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Two more eminent medical research workers of Germany, Professors Gruber and Penzoldt, have died. Gruber's work in the field of hygiene had become recognized beyond the boundaries of Germany. In 1902, he was called from Vienna, as the successor of Pettenkofer, to the directorship of the Hygienic Institute in Munich. His chief researches are in the domain of bacteriology. His name is inseparably connected with the phenomenon of agglutination.The name of Penzoldt is also known, chiefly owing to his Handbuch der gesamten Therapie, a work of several volumes, which he published in collaboration with Stintzing, and which is now reappearing in a fourth edition. His publications lie partly in the field of pharmacology, one of which is a text-book. His clinical researches were devoted particularly to pathology of the stomach, but also to pulmonary tuberculosis. In 1889 he contracted pulmonary tuberculosis himself. His advanced age (78) is evidence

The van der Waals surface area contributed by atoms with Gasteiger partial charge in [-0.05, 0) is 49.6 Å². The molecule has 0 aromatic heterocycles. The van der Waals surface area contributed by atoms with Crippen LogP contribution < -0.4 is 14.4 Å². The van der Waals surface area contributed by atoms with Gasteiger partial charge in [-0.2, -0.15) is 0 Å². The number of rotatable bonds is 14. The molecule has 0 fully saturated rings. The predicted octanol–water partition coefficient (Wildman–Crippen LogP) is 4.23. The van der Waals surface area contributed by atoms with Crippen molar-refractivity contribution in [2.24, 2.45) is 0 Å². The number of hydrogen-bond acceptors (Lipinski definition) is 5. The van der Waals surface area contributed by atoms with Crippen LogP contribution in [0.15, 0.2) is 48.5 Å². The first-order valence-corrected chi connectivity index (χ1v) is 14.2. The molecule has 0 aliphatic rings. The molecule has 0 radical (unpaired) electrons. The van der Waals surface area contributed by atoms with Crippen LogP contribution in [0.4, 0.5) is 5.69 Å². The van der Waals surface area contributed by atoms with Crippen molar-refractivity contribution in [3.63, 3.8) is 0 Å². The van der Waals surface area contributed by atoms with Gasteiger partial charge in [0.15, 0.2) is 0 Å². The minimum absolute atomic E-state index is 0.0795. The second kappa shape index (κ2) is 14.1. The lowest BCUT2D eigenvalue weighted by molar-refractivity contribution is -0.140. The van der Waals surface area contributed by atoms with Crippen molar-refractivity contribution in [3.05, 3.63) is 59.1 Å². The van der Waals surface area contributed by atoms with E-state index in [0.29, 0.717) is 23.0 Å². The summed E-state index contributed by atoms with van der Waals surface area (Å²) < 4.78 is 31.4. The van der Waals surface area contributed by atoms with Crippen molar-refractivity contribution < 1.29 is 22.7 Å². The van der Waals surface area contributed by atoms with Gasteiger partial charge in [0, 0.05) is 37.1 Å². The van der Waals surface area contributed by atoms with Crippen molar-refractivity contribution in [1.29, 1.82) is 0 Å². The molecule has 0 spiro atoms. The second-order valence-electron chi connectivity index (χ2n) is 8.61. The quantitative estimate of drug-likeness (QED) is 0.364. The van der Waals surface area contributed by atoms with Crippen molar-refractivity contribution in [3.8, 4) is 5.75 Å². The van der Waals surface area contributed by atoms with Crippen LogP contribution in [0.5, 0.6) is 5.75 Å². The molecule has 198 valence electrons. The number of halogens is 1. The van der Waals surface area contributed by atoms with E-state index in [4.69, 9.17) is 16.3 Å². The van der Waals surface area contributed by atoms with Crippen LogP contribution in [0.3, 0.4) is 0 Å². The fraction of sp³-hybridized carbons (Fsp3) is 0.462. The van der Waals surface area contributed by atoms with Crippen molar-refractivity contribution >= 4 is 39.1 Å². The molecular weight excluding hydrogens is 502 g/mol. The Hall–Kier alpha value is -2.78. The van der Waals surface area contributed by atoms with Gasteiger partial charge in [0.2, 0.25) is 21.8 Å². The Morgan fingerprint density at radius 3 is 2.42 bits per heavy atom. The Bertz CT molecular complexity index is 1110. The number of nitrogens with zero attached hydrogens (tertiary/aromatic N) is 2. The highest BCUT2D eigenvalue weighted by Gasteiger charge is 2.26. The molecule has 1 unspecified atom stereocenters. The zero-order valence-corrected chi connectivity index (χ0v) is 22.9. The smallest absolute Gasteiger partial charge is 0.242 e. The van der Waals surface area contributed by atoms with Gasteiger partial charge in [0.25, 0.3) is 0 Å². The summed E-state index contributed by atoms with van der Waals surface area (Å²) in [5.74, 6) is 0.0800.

BERLIN. JAMA. 1927;89(17):1440. doi:10.1001/jama.1927.02690170064024
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